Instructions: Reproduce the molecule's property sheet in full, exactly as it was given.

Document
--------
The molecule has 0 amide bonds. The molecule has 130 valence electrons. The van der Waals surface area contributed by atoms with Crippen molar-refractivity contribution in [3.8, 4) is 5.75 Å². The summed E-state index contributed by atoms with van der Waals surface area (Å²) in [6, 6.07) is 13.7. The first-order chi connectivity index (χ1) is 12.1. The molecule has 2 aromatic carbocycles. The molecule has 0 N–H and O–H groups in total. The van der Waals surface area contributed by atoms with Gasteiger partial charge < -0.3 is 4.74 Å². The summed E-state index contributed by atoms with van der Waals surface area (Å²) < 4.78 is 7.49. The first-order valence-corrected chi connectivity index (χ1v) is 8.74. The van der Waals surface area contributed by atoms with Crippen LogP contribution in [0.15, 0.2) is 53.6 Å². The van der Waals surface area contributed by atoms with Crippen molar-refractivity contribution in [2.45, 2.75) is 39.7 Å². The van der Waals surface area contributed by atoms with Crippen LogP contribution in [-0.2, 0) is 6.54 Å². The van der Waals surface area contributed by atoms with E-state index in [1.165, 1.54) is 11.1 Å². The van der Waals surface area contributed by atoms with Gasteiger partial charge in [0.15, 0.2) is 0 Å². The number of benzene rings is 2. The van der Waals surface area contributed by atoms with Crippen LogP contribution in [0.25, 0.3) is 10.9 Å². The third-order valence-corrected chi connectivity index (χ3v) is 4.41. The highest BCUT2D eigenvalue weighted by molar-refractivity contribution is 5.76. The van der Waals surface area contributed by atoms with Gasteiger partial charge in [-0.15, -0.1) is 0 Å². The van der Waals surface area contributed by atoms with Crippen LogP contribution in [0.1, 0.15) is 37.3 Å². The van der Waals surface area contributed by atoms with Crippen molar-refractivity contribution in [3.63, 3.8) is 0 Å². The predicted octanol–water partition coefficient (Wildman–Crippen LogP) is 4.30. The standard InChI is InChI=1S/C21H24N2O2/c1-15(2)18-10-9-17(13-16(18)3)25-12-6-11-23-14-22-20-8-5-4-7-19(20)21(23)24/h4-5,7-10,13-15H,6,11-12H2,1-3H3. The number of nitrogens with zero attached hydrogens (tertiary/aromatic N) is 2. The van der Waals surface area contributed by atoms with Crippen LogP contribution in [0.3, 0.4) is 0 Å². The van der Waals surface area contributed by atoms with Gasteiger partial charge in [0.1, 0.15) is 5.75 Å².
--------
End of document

The molecule has 0 amide bonds. The molecule has 130 valence electrons. The van der Waals surface area contributed by atoms with Crippen molar-refractivity contribution in [3.8, 4) is 5.75 Å². The summed E-state index contributed by atoms with van der Waals surface area (Å²) in [6, 6.07) is 13.7. The first-order chi connectivity index (χ1) is 12.1. The molecule has 2 aromatic carbocycles. The molecule has 0 N–H and O–H groups in total. The van der Waals surface area contributed by atoms with Gasteiger partial charge < -0.3 is 4.74 Å². The summed E-state index contributed by atoms with van der Waals surface area (Å²) < 4.78 is 7.49. The first-order valence-corrected chi connectivity index (χ1v) is 8.74. The van der Waals surface area contributed by atoms with Crippen LogP contribution in [0.15, 0.2) is 53.6 Å². The van der Waals surface area contributed by atoms with Crippen molar-refractivity contribution in [2.45, 2.75) is 39.7 Å². The van der Waals surface area contributed by atoms with Crippen LogP contribution in [-0.2, 0) is 6.54 Å². The van der Waals surface area contributed by atoms with E-state index in [1.165, 1.54) is 11.1 Å². The van der Waals surface area contributed by atoms with Gasteiger partial charge in [0.15, 0.2) is 0 Å². The number of benzene rings is 2. The van der Waals surface area contributed by atoms with Crippen LogP contribution in [0.25, 0.3) is 10.9 Å². The third-order valence-corrected chi connectivity index (χ3v) is 4.41. The highest BCUT2D eigenvalue weighted by molar-refractivity contribution is 5.76. The van der Waals surface area contributed by atoms with Gasteiger partial charge in [-0.15, -0.1) is 0 Å². The van der Waals surface area contributed by atoms with Crippen LogP contribution in [0.1, 0.15) is 37.3 Å². The van der Waals surface area contributed by atoms with Crippen molar-refractivity contribution in [3.63, 3.8) is 0 Å². The predicted octanol–water partition coefficient (Wildman–Crippen LogP) is 4.30. The standard InChI is InChI=1S/C21H24N2O2/c1-15(2)18-10-9-17(13-16(18)3)25-12-6-11-23-14-22-20-8-5-4-7-19(20)21(23)24/h4-5,7-10,13-15H,6,11-12H2,1-3H3. The number of nitrogens with zero attached hydrogens (tertiary/aromatic N) is 2. The van der Waals surface area contributed by atoms with Crippen LogP contribution in [0.3, 0.4) is 0 Å². The van der Waals surface area contributed by atoms with Gasteiger partial charge in [0.1, 0.15) is 5.75 Å².